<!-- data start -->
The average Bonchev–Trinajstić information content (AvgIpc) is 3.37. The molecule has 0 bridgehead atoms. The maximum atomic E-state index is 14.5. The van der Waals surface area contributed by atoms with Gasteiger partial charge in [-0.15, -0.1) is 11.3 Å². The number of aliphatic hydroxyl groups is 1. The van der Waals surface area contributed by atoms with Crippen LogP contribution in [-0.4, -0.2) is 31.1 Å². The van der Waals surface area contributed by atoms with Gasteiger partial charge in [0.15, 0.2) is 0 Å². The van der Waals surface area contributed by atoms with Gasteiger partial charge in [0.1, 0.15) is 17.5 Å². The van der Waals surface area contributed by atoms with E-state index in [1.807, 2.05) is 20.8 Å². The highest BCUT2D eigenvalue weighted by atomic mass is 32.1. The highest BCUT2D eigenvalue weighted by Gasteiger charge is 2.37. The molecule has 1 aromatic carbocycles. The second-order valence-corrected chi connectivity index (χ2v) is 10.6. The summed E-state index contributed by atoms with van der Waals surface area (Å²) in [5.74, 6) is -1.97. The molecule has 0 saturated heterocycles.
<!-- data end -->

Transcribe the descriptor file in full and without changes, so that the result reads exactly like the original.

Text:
The average Bonchev–Trinajstić information content (AvgIpc) is 3.37. The molecule has 0 bridgehead atoms. The maximum atomic E-state index is 14.5. The van der Waals surface area contributed by atoms with Gasteiger partial charge in [-0.15, -0.1) is 11.3 Å². The number of aliphatic hydroxyl groups is 1. The van der Waals surface area contributed by atoms with Crippen LogP contribution in [-0.4, -0.2) is 31.1 Å². The van der Waals surface area contributed by atoms with Gasteiger partial charge in [0.15, 0.2) is 0 Å². The van der Waals surface area contributed by atoms with Gasteiger partial charge in [0.1, 0.15) is 17.5 Å². The van der Waals surface area contributed by atoms with E-state index in [1.807, 2.05) is 20.8 Å². The highest BCUT2D eigenvalue weighted by atomic mass is 32.1. The highest BCUT2D eigenvalue weighted by Gasteiger charge is 2.37. The molecule has 1 aromatic carbocycles. The second-order valence-corrected chi connectivity index (χ2v) is 10.6. The summed E-state index contributed by atoms with van der Waals surface area (Å²) in [5.74, 6) is -1.97. The molecule has 0 saturated heterocycles.